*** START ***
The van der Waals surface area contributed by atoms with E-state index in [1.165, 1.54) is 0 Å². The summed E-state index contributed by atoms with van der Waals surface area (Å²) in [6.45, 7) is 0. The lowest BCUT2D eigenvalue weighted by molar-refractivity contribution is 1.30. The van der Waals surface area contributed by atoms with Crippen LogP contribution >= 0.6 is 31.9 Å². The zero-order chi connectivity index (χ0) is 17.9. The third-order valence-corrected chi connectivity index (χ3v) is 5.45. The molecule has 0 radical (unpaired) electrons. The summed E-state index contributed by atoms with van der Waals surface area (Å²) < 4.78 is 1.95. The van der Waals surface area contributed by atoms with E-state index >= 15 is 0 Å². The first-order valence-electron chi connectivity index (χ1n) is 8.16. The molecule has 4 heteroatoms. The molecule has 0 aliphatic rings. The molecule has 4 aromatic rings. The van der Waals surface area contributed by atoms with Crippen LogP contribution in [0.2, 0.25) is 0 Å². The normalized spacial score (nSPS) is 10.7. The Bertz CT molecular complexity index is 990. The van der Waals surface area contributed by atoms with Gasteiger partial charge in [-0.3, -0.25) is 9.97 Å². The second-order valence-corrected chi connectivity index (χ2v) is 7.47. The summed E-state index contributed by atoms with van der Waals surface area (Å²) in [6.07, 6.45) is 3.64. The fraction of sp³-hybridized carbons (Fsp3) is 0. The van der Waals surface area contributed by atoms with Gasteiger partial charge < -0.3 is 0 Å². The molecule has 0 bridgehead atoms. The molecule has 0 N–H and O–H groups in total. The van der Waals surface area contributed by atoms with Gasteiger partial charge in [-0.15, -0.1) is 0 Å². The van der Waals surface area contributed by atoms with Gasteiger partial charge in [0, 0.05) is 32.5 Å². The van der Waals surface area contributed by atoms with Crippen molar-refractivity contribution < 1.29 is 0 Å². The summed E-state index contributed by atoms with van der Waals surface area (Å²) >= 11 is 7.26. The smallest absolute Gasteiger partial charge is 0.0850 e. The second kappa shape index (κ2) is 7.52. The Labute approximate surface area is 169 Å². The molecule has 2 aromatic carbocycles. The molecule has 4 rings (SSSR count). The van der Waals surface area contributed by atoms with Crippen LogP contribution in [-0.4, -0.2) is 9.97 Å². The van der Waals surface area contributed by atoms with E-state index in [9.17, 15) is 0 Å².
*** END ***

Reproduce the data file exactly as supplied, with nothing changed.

The van der Waals surface area contributed by atoms with E-state index in [1.165, 1.54) is 0 Å². The summed E-state index contributed by atoms with van der Waals surface area (Å²) in [6.45, 7) is 0. The lowest BCUT2D eigenvalue weighted by molar-refractivity contribution is 1.30. The van der Waals surface area contributed by atoms with Crippen LogP contribution >= 0.6 is 31.9 Å². The zero-order chi connectivity index (χ0) is 17.9. The third-order valence-corrected chi connectivity index (χ3v) is 5.45. The molecule has 0 radical (unpaired) electrons. The summed E-state index contributed by atoms with van der Waals surface area (Å²) < 4.78 is 1.95. The van der Waals surface area contributed by atoms with E-state index >= 15 is 0 Å². The first-order valence-electron chi connectivity index (χ1n) is 8.16. The molecule has 4 heteroatoms. The molecule has 0 aliphatic rings. The molecule has 4 aromatic rings. The van der Waals surface area contributed by atoms with Crippen LogP contribution in [0.2, 0.25) is 0 Å². The normalized spacial score (nSPS) is 10.7. The Bertz CT molecular complexity index is 990. The van der Waals surface area contributed by atoms with Gasteiger partial charge in [-0.3, -0.25) is 9.97 Å². The second-order valence-corrected chi connectivity index (χ2v) is 7.47. The summed E-state index contributed by atoms with van der Waals surface area (Å²) in [6.07, 6.45) is 3.64. The fraction of sp³-hybridized carbons (Fsp3) is 0. The van der Waals surface area contributed by atoms with Gasteiger partial charge < -0.3 is 0 Å². The molecule has 0 bridgehead atoms. The molecule has 0 N–H and O–H groups in total. The van der Waals surface area contributed by atoms with Gasteiger partial charge in [-0.15, -0.1) is 0 Å². The van der Waals surface area contributed by atoms with Gasteiger partial charge in [0, 0.05) is 32.5 Å². The van der Waals surface area contributed by atoms with Crippen molar-refractivity contribution < 1.29 is 0 Å². The summed E-state index contributed by atoms with van der Waals surface area (Å²) >= 11 is 7.26. The smallest absolute Gasteiger partial charge is 0.0850 e. The second kappa shape index (κ2) is 7.52. The Labute approximate surface area is 169 Å². The molecule has 2 aromatic carbocycles. The molecule has 4 rings (SSSR count). The van der Waals surface area contributed by atoms with Crippen LogP contribution in [-0.4, -0.2) is 9.97 Å². The van der Waals surface area contributed by atoms with E-state index in [9.17, 15) is 0 Å².